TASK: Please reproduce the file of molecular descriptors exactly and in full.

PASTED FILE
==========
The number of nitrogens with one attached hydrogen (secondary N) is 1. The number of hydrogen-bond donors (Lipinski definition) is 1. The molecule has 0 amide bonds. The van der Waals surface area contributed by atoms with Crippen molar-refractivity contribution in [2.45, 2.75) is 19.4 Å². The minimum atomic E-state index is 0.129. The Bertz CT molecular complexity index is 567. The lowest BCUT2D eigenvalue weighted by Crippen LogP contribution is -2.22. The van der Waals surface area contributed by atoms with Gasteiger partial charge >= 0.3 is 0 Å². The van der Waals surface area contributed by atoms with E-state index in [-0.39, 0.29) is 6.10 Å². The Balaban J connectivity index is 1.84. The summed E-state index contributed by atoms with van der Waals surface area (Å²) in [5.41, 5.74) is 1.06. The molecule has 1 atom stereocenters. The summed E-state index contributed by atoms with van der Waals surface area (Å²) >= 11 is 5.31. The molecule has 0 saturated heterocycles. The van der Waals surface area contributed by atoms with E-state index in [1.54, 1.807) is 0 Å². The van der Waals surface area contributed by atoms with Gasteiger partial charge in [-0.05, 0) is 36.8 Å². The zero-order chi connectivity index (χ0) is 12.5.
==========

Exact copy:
The number of nitrogens with one attached hydrogen (secondary N) is 1. The number of hydrogen-bond donors (Lipinski definition) is 1. The molecule has 0 amide bonds. The van der Waals surface area contributed by atoms with Crippen molar-refractivity contribution in [2.45, 2.75) is 19.4 Å². The minimum atomic E-state index is 0.129. The Bertz CT molecular complexity index is 567. The lowest BCUT2D eigenvalue weighted by Crippen LogP contribution is -2.22. The van der Waals surface area contributed by atoms with Gasteiger partial charge >= 0.3 is 0 Å². The van der Waals surface area contributed by atoms with E-state index in [-0.39, 0.29) is 6.10 Å². The Balaban J connectivity index is 1.84. The summed E-state index contributed by atoms with van der Waals surface area (Å²) in [5.41, 5.74) is 1.06. The molecule has 1 atom stereocenters. The summed E-state index contributed by atoms with van der Waals surface area (Å²) >= 11 is 5.31. The molecule has 0 saturated heterocycles. The van der Waals surface area contributed by atoms with E-state index in [1.54, 1.807) is 0 Å². The van der Waals surface area contributed by atoms with Gasteiger partial charge in [-0.05, 0) is 36.8 Å². The zero-order chi connectivity index (χ0) is 12.5.